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Define a function length (not len) that expects a singly linked structure as an argument.

1. Define a function length (not len) that expects a singly linked structure as an argument. The function returns the number of items in the structure.

2. Define a function named insert that inserts an item into a singly linked structure at a given position. The function expects three arguments: the item, the position, and the linked structure (the latter may be empty).

The function returns the modified linked structure. If the position is greater than or equal to the structure’s length, the function inserts the item at its end. An example call of the function, where head is a variable that either is an empty link or refers to the first node of a structure, is head = insert(1, data, head).

Define a function named remove that removes the item at a given position from a singly linked structure.

Define a function named remove that removes the item at a given position from a singly linked structure. This function expects a position as a first argument, with the precondition 0 <= position=””>< length=”” of=”” structure.=”” its=”” second=”” argument=”” is=”” the=”” linked=”” structure,=”” which,=”” of=”” course,=”” cannot=”” be=”” empty.=”” the=”” function=”” returns=”” a=”” tuple=”” containing=”” the=”” modified=”” linked=”” structure=”” and=”” the=”” item=”” that=”” was=”” removed.=”” an=”” example=”” call=”” is=”” (head,=”” item)=”remove(1,”>

Where does this strategy break down?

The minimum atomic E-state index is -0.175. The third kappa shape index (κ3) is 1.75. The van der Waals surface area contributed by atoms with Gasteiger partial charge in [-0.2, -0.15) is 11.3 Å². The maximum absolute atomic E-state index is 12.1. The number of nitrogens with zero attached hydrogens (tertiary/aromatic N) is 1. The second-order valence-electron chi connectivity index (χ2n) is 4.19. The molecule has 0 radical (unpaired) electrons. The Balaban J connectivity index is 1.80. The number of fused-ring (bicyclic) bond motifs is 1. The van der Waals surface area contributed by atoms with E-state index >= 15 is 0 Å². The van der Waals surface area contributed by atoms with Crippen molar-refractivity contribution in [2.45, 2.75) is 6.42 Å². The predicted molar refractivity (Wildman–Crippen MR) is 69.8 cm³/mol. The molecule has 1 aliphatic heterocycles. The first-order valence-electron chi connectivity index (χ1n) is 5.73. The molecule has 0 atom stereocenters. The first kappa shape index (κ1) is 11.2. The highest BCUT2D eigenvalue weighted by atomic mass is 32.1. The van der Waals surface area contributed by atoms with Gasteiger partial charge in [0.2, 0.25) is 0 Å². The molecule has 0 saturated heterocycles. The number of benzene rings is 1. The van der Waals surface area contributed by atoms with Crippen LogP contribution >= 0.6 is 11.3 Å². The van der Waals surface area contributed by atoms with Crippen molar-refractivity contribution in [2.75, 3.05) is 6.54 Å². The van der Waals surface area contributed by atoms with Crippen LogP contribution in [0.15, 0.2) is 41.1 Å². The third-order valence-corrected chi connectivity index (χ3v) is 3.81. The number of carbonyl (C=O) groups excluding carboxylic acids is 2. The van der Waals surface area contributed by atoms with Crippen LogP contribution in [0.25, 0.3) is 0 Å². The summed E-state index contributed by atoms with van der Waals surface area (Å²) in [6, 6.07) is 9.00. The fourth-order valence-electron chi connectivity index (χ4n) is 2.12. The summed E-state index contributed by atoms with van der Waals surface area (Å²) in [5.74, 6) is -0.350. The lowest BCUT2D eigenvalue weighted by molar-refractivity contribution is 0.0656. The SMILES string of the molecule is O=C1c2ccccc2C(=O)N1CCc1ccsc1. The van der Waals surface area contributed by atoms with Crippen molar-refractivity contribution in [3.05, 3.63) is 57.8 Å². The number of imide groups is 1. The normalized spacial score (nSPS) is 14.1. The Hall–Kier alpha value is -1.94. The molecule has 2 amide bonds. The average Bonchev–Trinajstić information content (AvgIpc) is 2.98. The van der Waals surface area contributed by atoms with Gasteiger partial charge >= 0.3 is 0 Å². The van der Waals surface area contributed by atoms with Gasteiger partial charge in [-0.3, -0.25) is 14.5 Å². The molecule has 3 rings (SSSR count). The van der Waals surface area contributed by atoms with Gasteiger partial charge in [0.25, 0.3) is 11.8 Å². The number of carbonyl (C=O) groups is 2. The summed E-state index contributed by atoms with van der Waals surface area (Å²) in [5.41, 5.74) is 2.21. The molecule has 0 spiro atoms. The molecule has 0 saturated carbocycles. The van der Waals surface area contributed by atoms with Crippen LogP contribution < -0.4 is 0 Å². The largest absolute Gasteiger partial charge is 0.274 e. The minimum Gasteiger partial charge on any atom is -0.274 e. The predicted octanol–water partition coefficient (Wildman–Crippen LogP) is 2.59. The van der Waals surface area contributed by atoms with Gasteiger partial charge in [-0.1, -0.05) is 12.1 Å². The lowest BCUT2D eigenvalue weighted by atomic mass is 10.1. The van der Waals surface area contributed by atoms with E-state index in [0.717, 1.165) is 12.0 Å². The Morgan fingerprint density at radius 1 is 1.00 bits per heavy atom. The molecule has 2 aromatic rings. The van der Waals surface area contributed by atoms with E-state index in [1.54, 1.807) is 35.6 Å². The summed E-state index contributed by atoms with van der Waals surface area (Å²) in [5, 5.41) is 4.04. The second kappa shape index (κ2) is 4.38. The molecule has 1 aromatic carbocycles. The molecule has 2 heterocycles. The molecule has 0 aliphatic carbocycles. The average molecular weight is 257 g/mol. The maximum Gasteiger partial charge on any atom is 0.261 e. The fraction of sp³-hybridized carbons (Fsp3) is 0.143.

Someone suggests that you might not need a stack to match parentheses in expressions after all. Instead, you can set a counter to 0, increment it when a left parenthesis is encountered, and decrement it whenever a right parenthesis is seen. If the counter ever goes below zero or remains positive at the end of the process, there was an error; if the counter is zero at the end and never goes negative, the parentheses all match correctly. Where does this strategy break down? (Hint: There might be braces and brackets to match as well.)

 

Write a program that converts infix expressions to postfix expressions.

Write a program that converts infix expressions to postfix expressions. This program should use the Token and Scanner classes developed in the case study. The program should consist of a main function that performs the inputs and outputs, and a class named IFToPFConverter. The main function receives an input string and creates a scanner with it. The scanner is then passed as an argument to the constructor of the converter object. The converter object’s convert method is then run to convert the infix expression using the algorithm described in this chapter. This method returns a list of tokens that represent the postfix string. The main function then displays this string. You should also define a new method in the Token class, getPrecedence(), which returns an integer that represents….

Modify the program of Project 6 so that it checks the infix string for syntax errors as it converts to postfix.

Modify the program of Project 6 so that it checks the infix string for syntax errors as it converts to postfix. The error-detection and recovery strategy should be similar to the one used in the case study. Add a method named conversionStatus to the IFToPFConverter class. When the converter detects a syntax error, it should raise an exception, which the main function catches in a try-except statement. The main function can then call conversionStatus to obtain the information to print when an error occurs. This information should include the portion of the expression scanned until the error is detected. The error messages should also be as specific as possible.